ICYMI: Prescription Prices Should Be Addressed At BIO International Convention

In case you missed it, Katie Payne, senior vice president for strategic communications for the Pharmaceutical Care Management Association (PCMA), discusses how the BIO International Convention happening this week in Boston, MA misses the critical opportunity to address the root cause of high prescription drug prices, which is Big Pharma’s abuse of the patent system to keep more affordable alternatives from entering the market, and ways the entire prescription drug supply chain can step up to ensure all Americans can afford their prescriptions in a new op-ed published in the Boston Globe.

Check out highlights from the piece below and read the full op-ed HERE.

Prescription Prices Should Be Addressed At BIO International Convention

Boston Globe
Katie Payne
June 7, 2023


This week more than 14,000 business leaders in the life sciences are in Boston for the BIO International Convention — executives, marketers, and researchers representing companies ranging from biotech startups to big pharma giants.


Today I work in a separate part of the prescription drug supply chain, as a leader at the trade association for America’s pharmacy benefit companies. Pharmacy benefit companies are hired by health plan sponsors, like employers, to secure savings on prescription drugs, most often by negotiating savings from drug companies.

It was with this purview that I perused the speaker list and session topics for this year’s conference at the Boston Convention & Exhibition Center. Surely there would be a conversation about the elephant in the room: The fact that, for far too many Americans, the innovations drug companies create are out of reach due to cost. Aside from two sessions dedicated to the impact of Congress’s recent passage of the Inflation Reduction Act on innovation, not one session at the largest pharma event of the year addresses how to tackle the prescription drug affordability crisis that policy makers in Washington, D.C., are seeking to solve.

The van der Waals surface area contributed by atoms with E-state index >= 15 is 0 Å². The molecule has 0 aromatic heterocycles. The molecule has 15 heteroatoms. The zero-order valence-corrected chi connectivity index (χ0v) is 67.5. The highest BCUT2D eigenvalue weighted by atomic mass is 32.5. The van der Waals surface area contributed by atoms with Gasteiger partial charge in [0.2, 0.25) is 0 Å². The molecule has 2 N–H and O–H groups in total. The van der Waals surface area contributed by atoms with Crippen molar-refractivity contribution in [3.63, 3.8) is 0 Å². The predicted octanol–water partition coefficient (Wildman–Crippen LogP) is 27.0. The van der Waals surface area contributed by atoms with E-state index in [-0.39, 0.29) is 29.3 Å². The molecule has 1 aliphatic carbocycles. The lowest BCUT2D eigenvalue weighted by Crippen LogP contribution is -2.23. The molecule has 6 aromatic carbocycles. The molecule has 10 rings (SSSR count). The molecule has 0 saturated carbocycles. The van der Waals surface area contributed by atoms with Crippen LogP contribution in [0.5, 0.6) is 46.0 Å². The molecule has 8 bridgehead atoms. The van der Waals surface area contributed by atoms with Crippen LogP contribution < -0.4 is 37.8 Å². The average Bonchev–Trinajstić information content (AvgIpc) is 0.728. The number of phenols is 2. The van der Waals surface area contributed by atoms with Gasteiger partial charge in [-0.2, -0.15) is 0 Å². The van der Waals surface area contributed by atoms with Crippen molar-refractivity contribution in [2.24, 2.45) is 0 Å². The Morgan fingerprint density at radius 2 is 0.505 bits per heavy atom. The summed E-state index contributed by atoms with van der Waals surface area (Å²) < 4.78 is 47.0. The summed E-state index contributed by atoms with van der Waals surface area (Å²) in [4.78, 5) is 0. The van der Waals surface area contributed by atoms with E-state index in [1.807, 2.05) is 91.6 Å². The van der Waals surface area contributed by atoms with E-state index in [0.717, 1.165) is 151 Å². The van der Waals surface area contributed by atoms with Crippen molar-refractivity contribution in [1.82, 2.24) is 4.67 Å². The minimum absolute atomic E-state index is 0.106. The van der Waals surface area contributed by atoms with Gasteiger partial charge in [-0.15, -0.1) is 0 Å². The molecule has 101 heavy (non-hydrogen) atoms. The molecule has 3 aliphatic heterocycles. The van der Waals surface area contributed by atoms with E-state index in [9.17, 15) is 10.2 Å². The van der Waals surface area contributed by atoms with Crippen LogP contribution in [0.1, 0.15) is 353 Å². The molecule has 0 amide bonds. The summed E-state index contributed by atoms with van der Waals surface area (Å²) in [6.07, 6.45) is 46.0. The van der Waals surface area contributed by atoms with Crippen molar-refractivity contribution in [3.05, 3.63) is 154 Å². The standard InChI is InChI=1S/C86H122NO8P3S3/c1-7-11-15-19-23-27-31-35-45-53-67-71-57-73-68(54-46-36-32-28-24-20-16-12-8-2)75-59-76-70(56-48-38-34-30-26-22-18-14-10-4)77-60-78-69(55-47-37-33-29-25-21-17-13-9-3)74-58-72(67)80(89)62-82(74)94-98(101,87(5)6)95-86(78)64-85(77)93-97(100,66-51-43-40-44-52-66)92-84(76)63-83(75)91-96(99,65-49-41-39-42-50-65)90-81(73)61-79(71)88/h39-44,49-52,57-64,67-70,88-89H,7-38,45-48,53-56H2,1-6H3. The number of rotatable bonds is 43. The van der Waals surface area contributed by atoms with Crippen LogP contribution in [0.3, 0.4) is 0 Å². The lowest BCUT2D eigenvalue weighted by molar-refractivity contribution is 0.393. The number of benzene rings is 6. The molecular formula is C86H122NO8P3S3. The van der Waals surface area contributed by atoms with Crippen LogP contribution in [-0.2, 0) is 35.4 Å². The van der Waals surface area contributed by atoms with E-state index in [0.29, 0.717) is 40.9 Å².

Yet despite the clear demand to address prescription affordability, it seems there are a hundred other topics to discuss as a pharmaceutical and biotech sector at this year’s meeting of the minds.

I guess I shouldn’t be surprised. After all, as policy makers agonize over how to tackle out-of-control drug costs, there has been a concerted effort to distract lawmakers from real solutions that address the fundamental causes of high drug prices — and focus instead on misguided proposals that buy into what feels like a highly orchestrated and well-funded smoke-and-mirrors, shift-the-blame scheme. At the core of the affordability problems in the United States are the prices big drug companies decide to charge for their products — and the egregious patent abuse tactics many of these companies utilize to undermine more affordable options.

To avoid legislation that would rein in high prices and patent abuse, big pharma is shifting blame to pharmacy benefit companies whose primary role is to lower drug costs. And the legislation big pharma is pushing for under the guise of “drug pricing legislation” lets drug companies off the hook and would mean increased costs for patients.

Now imagine a convention where all of the stakeholders in the life sciences talked about ways to step up and make drugs more affordable for patients and their families — even for just one panel discussion. I’d share what pharmacy benefit companies are doing to advance a more affordable and sustainable future, how they’re evolving business models to tangibly address concerns raised around transparency, and how the pharmacy benefit industry has unified in support of policies that create cost-lowering competition in the prescription drug marketplace — opposing only those policies that drive costs up for patients and taxpayers or take away employers’ ability to choose how to design and pay for their employees’ pharmacy benefits. I’d also want to hear more about the laudable decision several drug companies recently took to lower list prices on a variety of insulin products — and ask more companies for similar pricing discretion across other therapeutic areas.

All companies that have an impact on drug pricing, including drug companies that set the initial price of drugs and profit more when prices are higher, should come to the table with what they’re doing to ensure Americans aren’t skipping doses because they need to decide between groceries and medication.

Maybe next year.

Katie Payne is senior vice president of strategic communications at the Pharmaceutical Care Management Association.


Learn more about public policy solutions that would promote competition in the prescription drug market and effectively lower prices for patients HERE.

Learn more about the critical role of pharmacy benefit companies and how Big Pharma’s egregious practices are the root cause of high drug prices HERE.


PCMA is the national association representing America’s pharmacy benefit companies. Pharmacy benefit companies are working every day to secure savings, enable better health outcomes, and support access to quality prescription drug coverage for more than 275 million patients. Learn more at www.pcmanet.org